For now, at least, PDF is still the king of digital document formats. Even with its limitations (such as fixed screen width), it can be read in the widest range of platforms–it will work in your your browser, your media tablet, and your ereader. Adding interactive or multimedia content to a PDF, however, is still somewhat clunky, with no real guarantee that the PDF will function correctly on your iPad, your mobile, or your browser.
So, if you wanted to share interactive PDFs with your students, for example, the best workaround seems to be as follows:
Create your document in a word processor with a save-to-PDF option. I use Microsoft Word for this, but Open Office and Pages have similar options. The key is to leave space for your multimedia content, whether this is video or audio. Save the file as a PDF.
Locate your media and use the tool to draw the size you would like (for video, this matters, so pay attention to your original resolution and replicate it in your PDF). When you finish inserting all of your content, save again as a PDF.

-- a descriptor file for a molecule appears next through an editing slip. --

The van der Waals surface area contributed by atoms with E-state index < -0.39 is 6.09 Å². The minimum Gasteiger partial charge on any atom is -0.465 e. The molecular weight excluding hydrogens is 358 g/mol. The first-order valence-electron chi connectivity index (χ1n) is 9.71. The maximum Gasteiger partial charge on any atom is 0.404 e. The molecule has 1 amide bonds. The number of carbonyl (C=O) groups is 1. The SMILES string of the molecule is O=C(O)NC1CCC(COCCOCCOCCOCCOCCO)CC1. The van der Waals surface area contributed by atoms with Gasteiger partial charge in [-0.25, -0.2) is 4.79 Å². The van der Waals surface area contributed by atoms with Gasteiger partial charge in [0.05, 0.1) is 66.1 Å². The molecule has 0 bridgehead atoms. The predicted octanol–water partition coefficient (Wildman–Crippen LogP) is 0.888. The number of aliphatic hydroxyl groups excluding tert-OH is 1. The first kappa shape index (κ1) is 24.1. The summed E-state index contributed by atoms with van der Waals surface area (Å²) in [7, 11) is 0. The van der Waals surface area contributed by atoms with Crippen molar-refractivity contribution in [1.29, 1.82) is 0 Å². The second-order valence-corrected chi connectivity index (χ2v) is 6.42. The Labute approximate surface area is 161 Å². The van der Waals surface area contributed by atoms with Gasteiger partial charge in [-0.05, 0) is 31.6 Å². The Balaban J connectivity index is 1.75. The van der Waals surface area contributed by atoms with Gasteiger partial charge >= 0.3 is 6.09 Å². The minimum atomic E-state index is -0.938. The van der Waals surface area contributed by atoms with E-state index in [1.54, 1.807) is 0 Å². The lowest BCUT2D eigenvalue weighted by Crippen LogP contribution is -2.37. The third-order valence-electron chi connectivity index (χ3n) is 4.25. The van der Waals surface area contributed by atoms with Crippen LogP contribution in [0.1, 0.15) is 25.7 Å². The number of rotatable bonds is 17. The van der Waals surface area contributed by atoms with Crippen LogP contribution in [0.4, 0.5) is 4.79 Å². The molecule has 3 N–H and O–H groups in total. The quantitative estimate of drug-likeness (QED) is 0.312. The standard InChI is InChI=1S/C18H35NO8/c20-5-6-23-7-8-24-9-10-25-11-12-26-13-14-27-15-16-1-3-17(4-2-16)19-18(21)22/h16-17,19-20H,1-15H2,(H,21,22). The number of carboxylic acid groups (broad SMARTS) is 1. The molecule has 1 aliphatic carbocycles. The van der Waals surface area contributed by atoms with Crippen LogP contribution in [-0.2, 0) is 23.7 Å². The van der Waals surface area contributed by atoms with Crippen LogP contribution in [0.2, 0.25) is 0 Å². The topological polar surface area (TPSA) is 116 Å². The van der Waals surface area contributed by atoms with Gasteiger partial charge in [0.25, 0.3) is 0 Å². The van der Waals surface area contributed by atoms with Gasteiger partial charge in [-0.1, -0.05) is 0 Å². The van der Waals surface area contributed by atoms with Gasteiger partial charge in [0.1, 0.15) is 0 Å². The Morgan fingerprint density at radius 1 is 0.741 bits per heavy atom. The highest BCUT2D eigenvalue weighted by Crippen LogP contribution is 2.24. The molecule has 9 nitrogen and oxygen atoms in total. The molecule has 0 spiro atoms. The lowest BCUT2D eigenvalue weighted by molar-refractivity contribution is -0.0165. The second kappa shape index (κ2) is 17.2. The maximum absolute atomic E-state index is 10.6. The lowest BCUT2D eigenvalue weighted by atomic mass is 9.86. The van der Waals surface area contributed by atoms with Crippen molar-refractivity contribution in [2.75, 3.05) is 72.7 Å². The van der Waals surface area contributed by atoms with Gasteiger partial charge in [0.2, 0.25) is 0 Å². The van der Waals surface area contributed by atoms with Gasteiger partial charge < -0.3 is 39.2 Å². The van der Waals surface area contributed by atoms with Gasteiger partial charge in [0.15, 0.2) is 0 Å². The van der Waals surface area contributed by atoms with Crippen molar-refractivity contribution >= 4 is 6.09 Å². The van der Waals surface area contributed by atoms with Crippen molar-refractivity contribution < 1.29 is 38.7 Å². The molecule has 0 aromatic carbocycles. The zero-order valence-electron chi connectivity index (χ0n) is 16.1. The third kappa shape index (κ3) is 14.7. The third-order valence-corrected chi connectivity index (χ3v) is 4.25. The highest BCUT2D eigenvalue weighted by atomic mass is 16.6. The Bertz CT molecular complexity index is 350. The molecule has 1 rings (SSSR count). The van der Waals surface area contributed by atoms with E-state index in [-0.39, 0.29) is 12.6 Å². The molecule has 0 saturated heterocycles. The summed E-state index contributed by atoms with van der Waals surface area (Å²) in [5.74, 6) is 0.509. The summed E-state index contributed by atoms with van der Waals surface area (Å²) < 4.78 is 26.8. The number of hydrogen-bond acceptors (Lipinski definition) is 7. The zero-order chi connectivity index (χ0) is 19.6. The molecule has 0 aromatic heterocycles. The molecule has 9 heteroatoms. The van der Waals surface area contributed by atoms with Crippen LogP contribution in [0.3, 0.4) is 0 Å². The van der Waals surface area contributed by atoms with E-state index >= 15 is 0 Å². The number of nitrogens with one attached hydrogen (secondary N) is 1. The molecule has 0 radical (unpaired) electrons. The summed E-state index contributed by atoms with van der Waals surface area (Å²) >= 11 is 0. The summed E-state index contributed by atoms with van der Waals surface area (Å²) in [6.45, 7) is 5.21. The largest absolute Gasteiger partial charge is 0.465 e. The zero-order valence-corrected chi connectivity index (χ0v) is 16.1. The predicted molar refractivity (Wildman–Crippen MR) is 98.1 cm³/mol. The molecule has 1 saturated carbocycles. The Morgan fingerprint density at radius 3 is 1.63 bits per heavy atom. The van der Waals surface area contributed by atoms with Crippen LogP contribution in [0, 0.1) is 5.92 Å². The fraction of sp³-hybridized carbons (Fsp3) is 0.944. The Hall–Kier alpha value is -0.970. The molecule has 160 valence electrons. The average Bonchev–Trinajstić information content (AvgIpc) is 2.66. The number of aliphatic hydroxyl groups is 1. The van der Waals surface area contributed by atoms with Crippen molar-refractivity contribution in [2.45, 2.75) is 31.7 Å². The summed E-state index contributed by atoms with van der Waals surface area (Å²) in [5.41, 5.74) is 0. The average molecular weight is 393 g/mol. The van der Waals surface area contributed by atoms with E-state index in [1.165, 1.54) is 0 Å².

To share the document, I recommend Dropbox. If you’re more ambitious, of course, you can publish them through Google Play or the iBooks Store, but you will likely lose interactivity with Google, and you’ll need to author your document with iBooks Author for iBooks. To use Dropbox with a class, set up a folder and share it with your email list. Recipients will be prompted to create a Dropbox account, which will enable them to download the file and upload their own. If all goes well, you’ll have a small library of interactive PDFs, privately available to you and your students.
To read the interactive PDF on a tablet, students should install Dropbox, grab the file, and read it with a good PDF reader that can handle the interactive content. There are several options here, but I use the cheap EZPDF. Note: currently, Adobe Reader, Kindle Fire, Bluefire Reader do not handle multimedia content.